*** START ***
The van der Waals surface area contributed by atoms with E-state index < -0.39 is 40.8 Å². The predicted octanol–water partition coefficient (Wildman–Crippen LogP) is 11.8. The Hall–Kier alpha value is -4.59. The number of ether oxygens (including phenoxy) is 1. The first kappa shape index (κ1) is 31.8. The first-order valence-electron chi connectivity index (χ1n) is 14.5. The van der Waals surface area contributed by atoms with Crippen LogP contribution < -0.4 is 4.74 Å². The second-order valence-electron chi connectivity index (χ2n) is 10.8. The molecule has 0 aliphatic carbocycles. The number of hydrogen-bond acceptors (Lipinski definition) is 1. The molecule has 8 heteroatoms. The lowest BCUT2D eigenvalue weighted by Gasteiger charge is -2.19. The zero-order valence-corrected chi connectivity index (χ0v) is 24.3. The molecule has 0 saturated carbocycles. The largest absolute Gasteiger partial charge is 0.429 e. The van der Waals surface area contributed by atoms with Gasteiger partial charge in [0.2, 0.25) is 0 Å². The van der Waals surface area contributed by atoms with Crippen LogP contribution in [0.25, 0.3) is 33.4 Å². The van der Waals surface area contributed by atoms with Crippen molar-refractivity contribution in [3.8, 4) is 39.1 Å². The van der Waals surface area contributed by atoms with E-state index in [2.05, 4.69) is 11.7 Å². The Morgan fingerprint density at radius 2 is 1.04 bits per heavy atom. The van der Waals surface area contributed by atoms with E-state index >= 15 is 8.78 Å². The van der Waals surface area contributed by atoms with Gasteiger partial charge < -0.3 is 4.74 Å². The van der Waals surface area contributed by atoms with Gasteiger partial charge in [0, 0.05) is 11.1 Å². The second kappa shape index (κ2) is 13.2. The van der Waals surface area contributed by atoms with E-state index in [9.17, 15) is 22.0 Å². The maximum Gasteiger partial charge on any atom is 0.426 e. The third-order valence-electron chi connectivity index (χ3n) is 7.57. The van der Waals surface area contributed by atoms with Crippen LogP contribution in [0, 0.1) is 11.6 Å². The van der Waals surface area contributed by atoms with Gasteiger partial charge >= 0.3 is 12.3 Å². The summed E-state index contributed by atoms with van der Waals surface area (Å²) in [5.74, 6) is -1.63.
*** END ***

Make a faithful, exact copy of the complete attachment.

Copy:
The van der Waals surface area contributed by atoms with E-state index < -0.39 is 40.8 Å². The predicted octanol–water partition coefficient (Wildman–Crippen LogP) is 11.8. The Hall–Kier alpha value is -4.59. The number of ether oxygens (including phenoxy) is 1. The first kappa shape index (κ1) is 31.8. The first-order valence-electron chi connectivity index (χ1n) is 14.5. The van der Waals surface area contributed by atoms with Crippen LogP contribution < -0.4 is 4.74 Å². The second-order valence-electron chi connectivity index (χ2n) is 10.8. The molecule has 0 aliphatic carbocycles. The number of hydrogen-bond acceptors (Lipinski definition) is 1. The molecule has 8 heteroatoms. The lowest BCUT2D eigenvalue weighted by Gasteiger charge is -2.19. The zero-order valence-corrected chi connectivity index (χ0v) is 24.3. The molecule has 0 saturated carbocycles. The largest absolute Gasteiger partial charge is 0.429 e. The van der Waals surface area contributed by atoms with Gasteiger partial charge in [0.2, 0.25) is 0 Å². The van der Waals surface area contributed by atoms with Crippen LogP contribution in [0.25, 0.3) is 33.4 Å². The van der Waals surface area contributed by atoms with Crippen molar-refractivity contribution in [3.8, 4) is 39.1 Å². The van der Waals surface area contributed by atoms with E-state index in [2.05, 4.69) is 11.7 Å². The Morgan fingerprint density at radius 2 is 1.04 bits per heavy atom. The van der Waals surface area contributed by atoms with E-state index >= 15 is 8.78 Å². The van der Waals surface area contributed by atoms with Gasteiger partial charge < -0.3 is 4.74 Å². The van der Waals surface area contributed by atoms with Gasteiger partial charge in [0, 0.05) is 11.1 Å². The second kappa shape index (κ2) is 13.2. The van der Waals surface area contributed by atoms with E-state index in [9.17, 15) is 22.0 Å². The maximum Gasteiger partial charge on any atom is 0.426 e. The third-order valence-electron chi connectivity index (χ3n) is 7.57. The van der Waals surface area contributed by atoms with Crippen LogP contribution in [0, 0.1) is 11.6 Å². The van der Waals surface area contributed by atoms with Gasteiger partial charge >= 0.3 is 12.3 Å². The summed E-state index contributed by atoms with van der Waals surface area (Å²) in [5.74, 6) is -1.63.